As a legendary Coast Guard Rescue Swimmer Ben Randall (Kevin Costner) was all heart and no regret. But it all comes undone in the span of one night when he goes out to the menacing seas with his crew to make a rescue and he is the sole survivor. Following that fateful night he’s ordered to teach at “A” School--a demotion for a man of his stature and seniority--an elite training program that helps turn the best recruits into the best Rescue Swimmers. Randall teaches the cocky students the only way he knows how and his tough tough love is initially met with skepticism by his fellow trainers who think of him as a has-been. But one student in particular Jake Fischer (Ashton Kutcher) catches his eye and draws his ire. Fischer is cocky hotheaded and highly skilled--just the right pedigree to make a great Rescue Swimmer and a lot like Randall was at his age. Randall rides him extra-hard while Fischer only hopes to one day be in the same boat as his mentor. Be careful what you wish for Jake! Costner's always been an acquired taste--sometimes a downright noxious one on first bite--but there's no denying he slides right in here. Roles that feature him as the aging provider of wisdom are now his true calling and the sooner he accepts it the better. And even still Costner gets to flex his action muscle a bit. As for Kutcher the only thing he shares in common with Costner is the last two letters of his last name--as actors these guys are each other’s antitheses! And in a weird way they strike a nice chemistry because of it one that is borderline exciting to watch. As a standalone actor in The Guardian Kutcher is a bit misplaced and seems to know it. He nails the physicality of the role but while the character's attitude and brashness befit Kutcher the peak dramatic scenes with Costner leave something to be desired. A pleasantly surprising turn from relative unknown Melissa Sagemiller (The Clearing) as Kutcher's girl toy and reliable supporting performances from Sela Ward and Neal McDonough round out the cast. Director Andrew Davis' proximity to his career peak The Fugitive cannot be measured in time: He's a lot further away from the mega-hit than a mere 13 years. But in Hollywood if you have a Fugitive under your belt you'll never run out of chances to replicate it. That's the current juncture for Davis--one last shot at Fugitive glory...till his next last shot. It's hard to say what The Guardian will do at the box office but Davis' stodgy direction doesn't necessarily help its chances. The movie can be boiled down to awful pacing: the first and last 15 minutes are high-octane action and everything in between is low-octane Top Gun (the non-action scenes!). That blame belongs to Davis and writer Ron L. Brinkerhoff. But only Davis can shoulder the other flaws such as a single scene of dubious camerawork--filmed to look like handheld-montage style completely deviating from the movie's context--and the special effects during the somewhat cheesy action sequences which may remind you of a theme-park tour during which you learn how they filmed a boat scene...in the '80s!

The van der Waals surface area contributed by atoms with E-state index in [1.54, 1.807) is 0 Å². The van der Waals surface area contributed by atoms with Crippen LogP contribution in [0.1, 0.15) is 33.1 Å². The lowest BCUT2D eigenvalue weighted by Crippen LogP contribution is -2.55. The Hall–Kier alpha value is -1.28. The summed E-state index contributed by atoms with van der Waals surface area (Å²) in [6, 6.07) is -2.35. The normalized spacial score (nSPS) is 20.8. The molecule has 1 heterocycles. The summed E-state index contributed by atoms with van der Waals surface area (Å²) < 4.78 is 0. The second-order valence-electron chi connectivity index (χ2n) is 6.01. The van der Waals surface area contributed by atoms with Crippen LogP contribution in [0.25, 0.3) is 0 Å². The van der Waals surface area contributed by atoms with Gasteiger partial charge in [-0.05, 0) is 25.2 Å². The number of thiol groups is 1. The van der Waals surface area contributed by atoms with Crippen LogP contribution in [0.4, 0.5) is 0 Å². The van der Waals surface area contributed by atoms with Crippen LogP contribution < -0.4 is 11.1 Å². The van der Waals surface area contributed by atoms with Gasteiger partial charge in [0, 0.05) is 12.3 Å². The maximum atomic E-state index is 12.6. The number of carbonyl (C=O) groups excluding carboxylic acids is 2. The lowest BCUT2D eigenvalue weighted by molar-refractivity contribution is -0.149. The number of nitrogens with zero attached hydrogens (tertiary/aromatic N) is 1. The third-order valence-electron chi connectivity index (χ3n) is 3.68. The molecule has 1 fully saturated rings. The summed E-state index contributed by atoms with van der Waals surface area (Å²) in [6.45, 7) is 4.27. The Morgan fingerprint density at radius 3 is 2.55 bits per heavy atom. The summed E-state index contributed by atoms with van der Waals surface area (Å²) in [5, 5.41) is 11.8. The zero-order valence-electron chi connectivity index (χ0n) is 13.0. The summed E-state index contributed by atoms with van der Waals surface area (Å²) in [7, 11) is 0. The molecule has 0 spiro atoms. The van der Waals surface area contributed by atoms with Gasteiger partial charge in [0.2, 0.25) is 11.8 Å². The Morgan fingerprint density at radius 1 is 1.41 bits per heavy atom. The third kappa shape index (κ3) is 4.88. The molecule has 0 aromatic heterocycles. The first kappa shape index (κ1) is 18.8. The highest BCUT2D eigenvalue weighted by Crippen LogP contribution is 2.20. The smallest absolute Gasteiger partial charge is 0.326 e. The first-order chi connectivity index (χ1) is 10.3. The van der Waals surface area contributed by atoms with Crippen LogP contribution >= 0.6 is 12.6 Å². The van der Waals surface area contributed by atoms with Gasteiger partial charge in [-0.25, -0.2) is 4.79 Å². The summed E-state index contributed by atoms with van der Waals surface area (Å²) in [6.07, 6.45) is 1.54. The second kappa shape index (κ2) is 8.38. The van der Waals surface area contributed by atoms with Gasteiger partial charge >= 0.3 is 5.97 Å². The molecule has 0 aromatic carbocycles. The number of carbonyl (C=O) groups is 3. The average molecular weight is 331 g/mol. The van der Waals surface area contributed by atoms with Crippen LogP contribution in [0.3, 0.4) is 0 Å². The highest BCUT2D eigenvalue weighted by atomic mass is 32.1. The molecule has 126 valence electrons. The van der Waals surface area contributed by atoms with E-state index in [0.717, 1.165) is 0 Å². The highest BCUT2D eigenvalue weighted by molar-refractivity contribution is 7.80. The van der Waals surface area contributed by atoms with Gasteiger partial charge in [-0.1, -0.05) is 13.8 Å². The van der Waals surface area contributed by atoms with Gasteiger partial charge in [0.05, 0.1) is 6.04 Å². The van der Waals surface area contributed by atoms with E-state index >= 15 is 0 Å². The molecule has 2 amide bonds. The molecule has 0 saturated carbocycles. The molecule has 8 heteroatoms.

October 19, 2001 5:57am EST
The film opens with prison warden Colonel Winter (Robert Redford) greeting the highly respected General Irwin (James Gandolfini) at the start of his 10-year sentence for disobeying a presidential order. When they meet Irwin makes a snide remark about Winter--a non combatant--proudly showcasing military trinkets and memorabilia in his office. The comment instantly touches off a power war between the two which ends with Irwin threatening to take over the prison and flying the American flag upside down--a symbol that the castle has fallen. Winter rises to the challenge and the two begin their strategic plotting. Irwin wins the respect of his fellow inmates in an overly drawn scene where he is forced to carry large stones from one pile to another in the prison courtyard and forms an army of inmates using clichéd chess tactics to demonstrate his assault plans. Winter meanwhile watches from his cozy office overlooking the courtyard as if he was watching a reality series on a big-screen TV.
The highly regarded General Irwin is a simple solemn type which unfortunately is what is fundamentally wrong with the film. While Redford does the brooding thing quite well the script never calls for him to do anything more than that. James Gandolfini takes on the role of prison warden Colonel Winter with fitting simplicity. He accentuates Winter's dumb-thug persona by over-enunciating his words and speaking in an unnaturally slow manner. Redford and Gandolfini both churn out great performances but it would have been more rewarding had the script called for their characters to be more well-rounded. Steve Burton plays Winter's right hand man Captain Peretz convincingly considering what few lines he has. His body language facial expressions and dialogue manage to convey his character's thoughts even when his lines don't.
Directed by Rod Lurie (The Contender) The Last Castle is a well-paced story without a dull moment. It concludes with a dramatic and exciting climax but the problem is it's just too simple. While it's easy to get caught up in the story it's hard to buy how easily the inmates are able to take control of such a heavily guarded maximum-security prison. Using cafeteria trays as shields is one thing but hurling stones using a giant catapult that somehow went unnoticed by prison security is hard to swallow. So is the fact that these inmates a group of hardened criminals cooperate so easily with hardly any friction. While it could have been a very emotional story it fails because the characters are one-dimensional and never really explored including the two main characters played by Redford and Gandolfini. One is a great strategist and the other draconian but viewers are left to guess why and how they got that way.